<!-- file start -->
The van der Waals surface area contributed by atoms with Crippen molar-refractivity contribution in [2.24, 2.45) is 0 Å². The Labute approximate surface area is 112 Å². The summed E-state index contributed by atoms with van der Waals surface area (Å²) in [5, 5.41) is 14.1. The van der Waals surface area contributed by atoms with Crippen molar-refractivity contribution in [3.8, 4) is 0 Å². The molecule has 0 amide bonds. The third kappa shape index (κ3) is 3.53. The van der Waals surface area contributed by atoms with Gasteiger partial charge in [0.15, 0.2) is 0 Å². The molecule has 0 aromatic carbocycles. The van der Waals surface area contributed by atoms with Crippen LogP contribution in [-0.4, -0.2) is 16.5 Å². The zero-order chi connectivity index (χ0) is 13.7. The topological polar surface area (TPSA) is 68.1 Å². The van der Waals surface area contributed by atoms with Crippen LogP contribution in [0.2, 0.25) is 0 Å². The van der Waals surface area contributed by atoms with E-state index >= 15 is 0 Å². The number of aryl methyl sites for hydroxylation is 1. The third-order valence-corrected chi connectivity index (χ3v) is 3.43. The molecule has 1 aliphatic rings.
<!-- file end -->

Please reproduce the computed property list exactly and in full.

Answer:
The van der Waals surface area contributed by atoms with Crippen molar-refractivity contribution in [2.24, 2.45) is 0 Å². The Labute approximate surface area is 112 Å². The summed E-state index contributed by atoms with van der Waals surface area (Å²) in [5, 5.41) is 14.1. The van der Waals surface area contributed by atoms with Crippen molar-refractivity contribution in [3.8, 4) is 0 Å². The molecule has 0 amide bonds. The third kappa shape index (κ3) is 3.53. The van der Waals surface area contributed by atoms with Gasteiger partial charge in [0.15, 0.2) is 0 Å². The molecule has 0 aromatic carbocycles. The van der Waals surface area contributed by atoms with Crippen LogP contribution in [-0.4, -0.2) is 16.5 Å². The zero-order chi connectivity index (χ0) is 13.7. The topological polar surface area (TPSA) is 68.1 Å². The van der Waals surface area contributed by atoms with Crippen LogP contribution in [0.2, 0.25) is 0 Å². The van der Waals surface area contributed by atoms with E-state index >= 15 is 0 Å². The number of aryl methyl sites for hydroxylation is 1. The third-order valence-corrected chi connectivity index (χ3v) is 3.43. The molecule has 1 aliphatic rings.